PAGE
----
Kolkata has many faces but during Durga Puja there is no space for anything else but celebration ... and a little bit of sadness
What you think of Kolkata depends a lot on how you come to Kolkata. If you come in a train and alight at the Howrah station, you will drive into a city that is a prisoner of its long-standing image — the iconic bridge, trams, hand-pulled rickshaws, stream of labourers propelled into a half-run by the heavy load on their heads, pavements turned into kitchen by poor migrants, crumbling colonial-era buildings giving off a whiff of heritage and decay.
But if you fly down to Kolkata and take the Rajarhat Road into the city, you could be rubbing your eyes in wonder. You will tear through a global-era landscape: upscale high-rises, state-of-the-art offices of IT giants, snazzy malls. North Kolkata, where the city originated, may continue to be a living museum of the olden times, but the metropolis, on the whole, is no longer what you saw in black-and-white Bengali movies. Unemployment is no longer a burning issue. There was a time when high school students, during their exams, were asked to write essays on the subject of unemployment. Load-shedding is a thing of the past. Traffic jam, once Kolkata’s best friend, has now become the principle foe of other cities. And Kolkata today has a night life like no other city.
But come Durga Puja and it does not matter what route you take to Kolkata. No matter what your mode of travel, you arrive in a city where celebration is the uniform civil code. From whichever corner you look at it, you will find nothing else but puja pandals, food stalls and a multitude of people out on the roads until the wee hours. It’s carnival time. It’s a religious event, cultural occasion, music season, literary fair, food festival, fashion show — all rolled into one. Many of the popular songs of R.D. Burman that you listen to today were originally recorded in Bengali as part of Puja albums. And the story for many a celebrated Bengali film had been originally written for the Puja-special edition of local literary magazines.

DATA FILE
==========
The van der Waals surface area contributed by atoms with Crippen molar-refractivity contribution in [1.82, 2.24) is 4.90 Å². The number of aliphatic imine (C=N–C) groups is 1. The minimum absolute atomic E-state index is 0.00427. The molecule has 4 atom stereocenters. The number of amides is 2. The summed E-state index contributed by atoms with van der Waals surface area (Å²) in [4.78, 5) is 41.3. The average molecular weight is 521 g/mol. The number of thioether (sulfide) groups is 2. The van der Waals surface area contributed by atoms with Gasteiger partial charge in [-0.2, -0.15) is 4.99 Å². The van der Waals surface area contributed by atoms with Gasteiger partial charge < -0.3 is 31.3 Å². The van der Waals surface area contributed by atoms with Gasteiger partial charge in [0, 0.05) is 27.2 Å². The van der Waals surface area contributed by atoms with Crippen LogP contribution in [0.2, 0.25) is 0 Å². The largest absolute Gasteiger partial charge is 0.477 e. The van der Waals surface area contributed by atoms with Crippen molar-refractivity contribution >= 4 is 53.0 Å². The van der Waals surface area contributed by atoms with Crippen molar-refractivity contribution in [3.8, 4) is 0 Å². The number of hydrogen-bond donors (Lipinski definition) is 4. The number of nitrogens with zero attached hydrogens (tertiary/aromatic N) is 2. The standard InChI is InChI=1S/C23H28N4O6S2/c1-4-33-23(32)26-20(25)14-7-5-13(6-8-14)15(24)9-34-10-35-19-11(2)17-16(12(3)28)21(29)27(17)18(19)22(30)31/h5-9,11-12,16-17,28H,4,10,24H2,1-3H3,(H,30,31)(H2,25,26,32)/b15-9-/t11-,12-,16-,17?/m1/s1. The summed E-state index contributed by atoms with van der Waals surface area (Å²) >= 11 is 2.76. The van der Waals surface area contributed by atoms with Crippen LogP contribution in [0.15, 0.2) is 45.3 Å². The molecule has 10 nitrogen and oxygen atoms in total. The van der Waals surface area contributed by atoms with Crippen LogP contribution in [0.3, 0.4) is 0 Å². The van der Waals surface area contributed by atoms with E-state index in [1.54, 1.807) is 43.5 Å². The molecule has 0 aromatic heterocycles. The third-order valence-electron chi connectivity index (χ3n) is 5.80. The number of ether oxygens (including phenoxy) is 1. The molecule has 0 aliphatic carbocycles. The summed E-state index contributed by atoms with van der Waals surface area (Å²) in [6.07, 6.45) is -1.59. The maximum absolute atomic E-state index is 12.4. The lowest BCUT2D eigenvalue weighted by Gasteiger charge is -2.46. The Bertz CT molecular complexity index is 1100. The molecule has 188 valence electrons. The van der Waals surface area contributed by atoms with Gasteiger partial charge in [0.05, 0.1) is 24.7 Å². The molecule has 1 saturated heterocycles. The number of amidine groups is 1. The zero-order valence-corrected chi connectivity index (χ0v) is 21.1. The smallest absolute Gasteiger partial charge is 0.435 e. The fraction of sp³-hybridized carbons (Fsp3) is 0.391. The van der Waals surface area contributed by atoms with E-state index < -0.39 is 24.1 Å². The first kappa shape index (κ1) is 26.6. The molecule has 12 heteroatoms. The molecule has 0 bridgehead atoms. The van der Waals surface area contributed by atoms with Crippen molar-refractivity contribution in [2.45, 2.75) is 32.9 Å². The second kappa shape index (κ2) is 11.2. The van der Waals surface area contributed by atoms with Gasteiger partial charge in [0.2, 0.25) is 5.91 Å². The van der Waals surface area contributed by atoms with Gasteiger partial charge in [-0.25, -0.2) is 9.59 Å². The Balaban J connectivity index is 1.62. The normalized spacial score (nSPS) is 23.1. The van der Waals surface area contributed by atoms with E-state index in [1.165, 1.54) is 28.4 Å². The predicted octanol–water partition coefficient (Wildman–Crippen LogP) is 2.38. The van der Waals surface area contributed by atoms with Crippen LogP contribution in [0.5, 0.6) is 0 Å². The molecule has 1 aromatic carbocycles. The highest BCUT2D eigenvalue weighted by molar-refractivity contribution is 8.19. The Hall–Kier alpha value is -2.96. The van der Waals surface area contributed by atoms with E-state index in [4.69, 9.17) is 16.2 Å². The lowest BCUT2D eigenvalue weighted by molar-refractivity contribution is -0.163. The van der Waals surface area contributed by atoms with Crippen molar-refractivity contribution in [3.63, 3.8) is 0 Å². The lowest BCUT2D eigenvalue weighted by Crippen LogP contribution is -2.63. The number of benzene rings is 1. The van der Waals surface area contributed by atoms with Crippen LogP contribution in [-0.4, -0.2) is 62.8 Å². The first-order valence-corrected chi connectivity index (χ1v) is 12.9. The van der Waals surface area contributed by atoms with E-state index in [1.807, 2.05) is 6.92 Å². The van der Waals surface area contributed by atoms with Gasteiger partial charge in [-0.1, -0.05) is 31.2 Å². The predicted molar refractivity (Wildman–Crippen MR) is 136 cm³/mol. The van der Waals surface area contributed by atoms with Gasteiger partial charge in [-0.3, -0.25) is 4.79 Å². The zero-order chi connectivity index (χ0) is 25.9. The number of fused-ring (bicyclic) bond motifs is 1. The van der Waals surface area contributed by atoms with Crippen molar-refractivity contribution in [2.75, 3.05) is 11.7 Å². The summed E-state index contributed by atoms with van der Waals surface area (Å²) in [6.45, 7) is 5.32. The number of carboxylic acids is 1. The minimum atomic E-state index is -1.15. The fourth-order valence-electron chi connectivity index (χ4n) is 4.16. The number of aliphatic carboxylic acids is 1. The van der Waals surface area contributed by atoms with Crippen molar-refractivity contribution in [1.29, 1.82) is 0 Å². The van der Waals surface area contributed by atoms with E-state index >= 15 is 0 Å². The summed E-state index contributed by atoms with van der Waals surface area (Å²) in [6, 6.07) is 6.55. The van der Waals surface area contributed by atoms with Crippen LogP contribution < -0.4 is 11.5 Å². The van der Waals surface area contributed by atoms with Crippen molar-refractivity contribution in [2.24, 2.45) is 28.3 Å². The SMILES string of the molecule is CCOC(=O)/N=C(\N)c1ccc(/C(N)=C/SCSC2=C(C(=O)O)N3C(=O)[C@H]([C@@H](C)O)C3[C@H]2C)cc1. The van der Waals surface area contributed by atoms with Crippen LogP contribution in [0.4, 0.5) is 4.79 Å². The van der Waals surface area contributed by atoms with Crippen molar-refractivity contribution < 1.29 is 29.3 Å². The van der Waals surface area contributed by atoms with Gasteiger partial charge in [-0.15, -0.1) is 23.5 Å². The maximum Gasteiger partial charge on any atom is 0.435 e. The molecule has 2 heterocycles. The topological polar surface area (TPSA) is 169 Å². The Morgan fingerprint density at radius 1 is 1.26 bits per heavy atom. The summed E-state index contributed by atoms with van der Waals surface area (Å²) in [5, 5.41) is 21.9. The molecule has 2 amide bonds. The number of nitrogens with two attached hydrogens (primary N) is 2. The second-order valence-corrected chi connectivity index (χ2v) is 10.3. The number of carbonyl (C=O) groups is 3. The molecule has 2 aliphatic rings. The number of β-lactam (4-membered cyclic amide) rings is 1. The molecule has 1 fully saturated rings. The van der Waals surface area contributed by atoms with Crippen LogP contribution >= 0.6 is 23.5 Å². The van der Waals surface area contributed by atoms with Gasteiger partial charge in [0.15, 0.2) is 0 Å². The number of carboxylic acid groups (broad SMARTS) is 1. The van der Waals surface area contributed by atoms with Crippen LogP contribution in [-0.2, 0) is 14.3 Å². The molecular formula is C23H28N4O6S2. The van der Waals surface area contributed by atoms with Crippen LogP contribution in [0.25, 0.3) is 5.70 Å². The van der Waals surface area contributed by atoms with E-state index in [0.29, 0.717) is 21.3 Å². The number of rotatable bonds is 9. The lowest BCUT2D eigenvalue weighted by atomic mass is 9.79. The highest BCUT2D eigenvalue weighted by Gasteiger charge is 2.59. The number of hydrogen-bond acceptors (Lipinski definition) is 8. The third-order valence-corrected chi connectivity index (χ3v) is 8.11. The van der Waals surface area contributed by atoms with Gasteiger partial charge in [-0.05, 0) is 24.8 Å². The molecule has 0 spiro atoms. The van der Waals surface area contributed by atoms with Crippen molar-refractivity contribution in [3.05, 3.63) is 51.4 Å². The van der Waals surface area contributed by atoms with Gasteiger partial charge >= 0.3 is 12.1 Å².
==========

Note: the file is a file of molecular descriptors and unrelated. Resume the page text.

There is, however, a gloomy side to Durga Puja. Bengalis, even though they wait for it all year, actually become very sad once the Pujas begin. Even while they enjoy the five days of festivity, they are also extremely mournful about how quickly it is all going to end. On panchami, they realise that only four more days are left. On sashti, it strikes them that just three more days are left. By saptami, the heart is heavy. On ashtami, there is a lump in the throat. By the end of navami, there are tears in the eyes. They are left with no choice but to look forward to the next year’s Puja. It is the looking forward that keeps Kolkata going. As they shout while taking the idols for immersion: “Aaschhe bochhor abaar hobey (we are coming back next year)!” It’s Kolkata’s way of assuring itself that the party is not over yet.
Published in The Hindu Sunday Magazine, 18 September 2011.